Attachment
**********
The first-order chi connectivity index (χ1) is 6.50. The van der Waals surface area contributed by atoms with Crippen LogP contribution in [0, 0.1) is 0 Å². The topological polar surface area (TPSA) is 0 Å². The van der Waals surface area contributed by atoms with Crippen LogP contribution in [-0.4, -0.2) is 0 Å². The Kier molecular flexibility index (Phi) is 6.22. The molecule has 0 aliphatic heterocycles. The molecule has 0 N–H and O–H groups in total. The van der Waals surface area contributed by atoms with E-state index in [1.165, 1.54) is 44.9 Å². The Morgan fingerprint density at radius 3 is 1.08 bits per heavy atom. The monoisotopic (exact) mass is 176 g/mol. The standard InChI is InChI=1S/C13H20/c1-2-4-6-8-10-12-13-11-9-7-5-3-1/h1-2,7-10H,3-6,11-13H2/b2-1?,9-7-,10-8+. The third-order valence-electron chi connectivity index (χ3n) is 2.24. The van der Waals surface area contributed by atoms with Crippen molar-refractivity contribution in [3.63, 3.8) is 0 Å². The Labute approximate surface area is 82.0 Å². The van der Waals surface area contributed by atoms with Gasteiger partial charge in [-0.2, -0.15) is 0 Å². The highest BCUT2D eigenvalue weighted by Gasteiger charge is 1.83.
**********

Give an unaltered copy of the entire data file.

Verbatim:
The first-order chi connectivity index (χ1) is 6.50. The van der Waals surface area contributed by atoms with Crippen LogP contribution in [0, 0.1) is 0 Å². The topological polar surface area (TPSA) is 0 Å². The van der Waals surface area contributed by atoms with Crippen LogP contribution in [-0.4, -0.2) is 0 Å². The Kier molecular flexibility index (Phi) is 6.22. The molecule has 0 aliphatic heterocycles. The molecule has 0 N–H and O–H groups in total. The van der Waals surface area contributed by atoms with E-state index in [1.165, 1.54) is 44.9 Å². The Morgan fingerprint density at radius 3 is 1.08 bits per heavy atom. The monoisotopic (exact) mass is 176 g/mol. The standard InChI is InChI=1S/C13H20/c1-2-4-6-8-10-12-13-11-9-7-5-3-1/h1-2,7-10H,3-6,11-13H2/b2-1?,9-7-,10-8+. The third-order valence-electron chi connectivity index (χ3n) is 2.24. The van der Waals surface area contributed by atoms with Crippen molar-refractivity contribution in [3.63, 3.8) is 0 Å². The Labute approximate surface area is 82.0 Å². The van der Waals surface area contributed by atoms with Gasteiger partial charge in [-0.2, -0.15) is 0 Å². The highest BCUT2D eigenvalue weighted by Gasteiger charge is 1.83.